Tag: 上海松江车墩鸡很多

  • Blue Ridge Outdoors Top Towns Nominee: Morgantown, West Virginia

    first_imgMorgantown, West Virginia sits in the northeastern part of the state between interstates 79 and 68. While this lively community of just under 30,000 is probably best known as the home of the West Virginia Mountaineers Big East football squad, its potential for outdoor recreation is not to be overlooked.Situated along the wide and winding Monongahela River, Morgantown provides several access points to whitewater of varying classes. To find some of the area’s best whitewater options, head southeast of town toward the Cheat Canyon or the Cheat Narrows. For hiking, biking, and climbing opportunities visit the 12,000-acre Coopers Rock State Park.Cudas_IB_0814_2Did you know? Every June Morgantown hosts a downhill half marathon known as the Decker’s Creek Half with a cumulative elevation drop of 800 feet.Vote now at blueridgeoutdoors.com!last_img read more

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  • WHO sets meeting on flu pandemic containment

    first_imgMar 3, 2006 (CIDRAP News) – Public health experts will meet in Geneva next week to continue developing the World Health Organization’s (WHO’s) draft plan for quick action to head off a potential influenza pandemic.The WHO announced the meeting as a Hong Kong official reported another possible human case of H5N1 avian flu in China, involving a 32-year-old man who died yesterday.The WHO released a draft rapid-response plan at a Tokyo meeting in January. More than 30 experts in epidemiology, virology, public health, laboratory issues, and other disciplines will meet Mar 6 through 8 in Geneva to continue work on the plan, the WHO announced today.Officials said the meeting would focus on three areas: operations (logistics), surveillance and epidemiology, and public health measures, such as quarantines, antiviral treatment, and social distancing, the agency said.WHO spokeswoman Fadela Chaib said the purpose of the meeting is “to decide who—the WHO, its members nations and its partners—would do what in the event of a pandemic,” according to an Agence France-Presse (AFP) report published today.Many experts are skeptical that stopping an emerging pandemic is possible, and the WHO has acknowledged that it will be very difficult at best.”Even if the pandemic cannot be stopped, public health interventions might buy time to allow countries to further strengthen their response systems, as well as accelerating the production of pandemic vaccine,” the agency said today.The WHO draft plan released in January called for completion of the strategy in time to allow training of rapid-response teams to begin in May.In Hong Kong today, a health department official said a 32-year-old man died of suspected avian flu yesterday in the southern Chinese city of Guangzhou, according to an AFP report today.The man had fallen ill with a fever and pneumonia on Feb 22, a spokesman for Hong Kong’s Centre for Health Protection was quoted as saying. He said China’s health ministry and the Guangdong provincial health department had told Hong Kong that the man had a suspected case of avian flu.If confirmed, the case would be China’s 15th human case of avian flu and 9th death.The report came a day after Chinese Vice Premier Hui Liangyu warned that China could face more human cases and poultry outbreaks of avian flu this spring.Elsewhere, Azerbaijan today reported its first outbreak of H5N1 flu in farm poultry, according to an AFP report. The virus was first reported in wild birds in Azerbaijan 3 weeks ago.Agriculture Minister Ismet Abbassov said about 500,000 birds had already been killed in an effort to contain the poultry outbreak, AFP reported.Also today, the Netherlands-based environmental organization Wetlands International accused five countries of refusing to cooperate with its efforts to study H5N1 flu in wild birds, according to another AFP report.The organization said Sudan, Turkey, Tunisia, Iran, and Nigeria have refused to admit research teams, the story said. The group blamed the countries’ reluctance on fear of the possible effects on poultry exports and tourism if infected birds were found.The United Nations Food and Agriculture Organization has commissioned Wetlands International and the French agricultural research center Cirad to study H5N1 among wild birds in Africa, Europe, and the Middle East, according to AFP.”It becomes harder to predict new outbreaks and to take the right precautions if we don’t know the situation in these important countries,” Wetlands International was quoted as saying.See also:Mar 3 WHO announcementhttp://www.who.int/mediacentre/news/notes/2006/np04/en/index.htmlJan 27 CIDRAP News story “WHO issues rapid-response plan for flu pandemic”last_img read more

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  • Niche market

    first_imgTo access this article REGISTER NOWWould you like print copies, app and digital replica access too? SUBSCRIBE for as little as £5 per week. Would you like to read more?Register for free to finish this article.Sign up now for the following benefits:Four FREE articles of your choice per monthBreaking news, comment and analysis from industry experts as it happensChoose from our portfolio of email newsletterslast_img

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  • Campus workers continue fight for wage increase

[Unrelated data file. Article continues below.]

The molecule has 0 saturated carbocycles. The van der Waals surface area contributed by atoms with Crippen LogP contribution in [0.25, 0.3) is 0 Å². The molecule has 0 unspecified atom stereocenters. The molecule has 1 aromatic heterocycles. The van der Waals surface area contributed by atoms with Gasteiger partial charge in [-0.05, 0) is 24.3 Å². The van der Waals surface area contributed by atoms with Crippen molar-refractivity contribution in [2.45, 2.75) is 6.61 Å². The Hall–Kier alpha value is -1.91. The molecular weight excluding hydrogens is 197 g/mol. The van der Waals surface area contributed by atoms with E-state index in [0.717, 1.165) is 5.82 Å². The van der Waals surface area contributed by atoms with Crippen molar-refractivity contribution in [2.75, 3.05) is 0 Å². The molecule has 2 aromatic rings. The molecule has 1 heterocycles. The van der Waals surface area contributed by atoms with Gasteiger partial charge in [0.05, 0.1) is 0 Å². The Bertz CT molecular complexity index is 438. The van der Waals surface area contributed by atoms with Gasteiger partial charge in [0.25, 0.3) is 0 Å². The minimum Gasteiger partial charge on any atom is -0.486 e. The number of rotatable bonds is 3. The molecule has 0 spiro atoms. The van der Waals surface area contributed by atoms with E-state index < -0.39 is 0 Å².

first_imgCorrection: A previous version of this story stated the rally was hosted by UNITE HERE Local 11 labor union and the Student Coalition Against Labor Exploitation. It was actually hosted by UNITE HERE Local 11 labor union, the Clergy and Laity United for Economic Justice (CLUE-LA) and the Student Coalition Against Labor Exploitation. The Daily Trojan regrets the error. Mariya Dondonyan | Daily Trojan Mariya Dondonyan | Daily Trojan Sarah Dhanaphatana contributed to this story. Mariya Dondonyan | Daily Trojan Mariya Dondonyan | Daily Trojan Mariya Dondonyan | Daily Trojan The fight for a wage increase for campus hospitality workers intensified Thursday evening, with nearly 200 demonstrators protesting throughout the University Park campus.The rally, hosted by the UNITE HERE Local 11 labor union and the Clergy and Laity United for Economic Justice (CLUE-LA), in conjunction with the Student Coalition Against Labor Exploitation, is the most recent demonstration in a campaign that began last November.“When I came to work at USC, I thought it would be better for my children, that I would be better off here to be part of the Trojan family,” said Abigail Lopez, an employee at the on-campus restaurant Lemonade. “But after a while, when you notice your check and how hard you work, how it’s not fair … you realize we’re like the lower-class citizen.”Local 11, a union for hospitality and service workers in Los Angeles and an affiliate of the national union UNITE HERE, is campaigning for two main changes to the recently expired contract between the union and the university: a $15 per hour wage and full-time hours for employees.“Most people who work at USC do not have 40 hours of work, maybe 36, 35,” said Ofelia Carrillo, a member of the communications team for the union. “Some people have been here for 42 years and still do not have full-time work.”The university employs roughly 900 hospitality workers, and the workers’ current contract has been expired since June 30. In the six months since, union and university officials have not been able to reach an agreement.Though the university has offered a wage increase of 25 cents, many workers stress it isn’t sufficient.“Twenty-five cents is not enough for us to survive,” said Renita Shepard, an employee at Lemonade.Wednesday’s rally began at 4 p.m., with community members, students, workers and union coordinators congregating at the United University Church on the north side of campus.From there, the protesters separated into seven locations across campus, including the Radisson Hotel at USC, the on-campus restaurant Moreton Fig and the Ronald Tutor Campus Center.The separate groups then gathered in Hahn Plaza at approximately 5:30 p.m., where for about 30 minutes the demonstrators marched in a large circle that spread across the university square.“[USC officials] sit in their suits and think they have the power, but there is nothing more powerful than students and workers and community coming together,” said SCALE member Sarah Newell at the demonstration. “This is the moment where USC changes, and we will fight until it is right.”This rally is the first official demonstration of the semester, with one previously being held in November. SCALE member Jenny Vallegas shared that the union is fully organizing the workers’ campaign, and that the students involved are instead standing in solidarity with the workers as representatives of the USC community.“We’re here to leverage our privilege as students and to speak up on what is going on,” Villegas said. “We have stakeholdership, we pay tuition.”The union campaign, dubbed “Let’s Raise SC!”, states that the average yearly wage for USC hospitality workers is approximately $18,800, citing a university statistic. Workers active in the cause stressed that the earnings are not enough to live in Los Angeles.“At the standard we are at right now, we are barely surviving,” said Paco Torres, a worker at the student dining hall Cafe 84. “We’re living check-to-check.”Carillo shared that the yearly wage statistic was sent to the union by the university and was not union-calculated. University officials could not confirm the number as of press time.In a statement, USC maintained that they are confident a contract agreement will be reached and spoke to the benefits Local 11 employees receive at the university.“In addition to wage and health benefits that compare very favorably to similar settings outside the university, Local 11 employees at USC also are eligible for some other valuable university benefits offered to faculty and staff, including free tuition for themselves and their dependents, retirement contributions from the university and more,” Thomas Sayles, senior vice president for university relations, wrote in a statement to the Daily Trojan. “We also provide extensive training, and through that training, the opportunity for upward mobility in their employment here.”The protest comes at the heels of President C. L. Max Nikias’ announcement to the campus community on Tuesday that the university had reached the $4 billion mark of USC’s $6 billion fundraising initiative. Nearly $732 million was garnered in gifts in 2014 alone.This is not the first time the union has demonstrated at USC. One hospitality worker in particular, Maria Villalobos, shared that this is the third protest campaign she’s participated in over the 42 years she has worked at USC. Los Angeles County labor leader Maria Elena Durazo, who was a key part of the union’s last campaign in the 2000s, stressed that this is not a fight that the campus workers will give up soon.“If we have to prove again to USC that we will fight until fairness and justice are reached in the union contract, then we will walk out, we will strike, we will picket, we will march, we will get arrested,” said Durazo, currently vice president for immigration, civil rights and diversity at UNITE HERE. “We will fight back, and we will win.” Mariya Dondonyan | Daily Trojanlast_img read more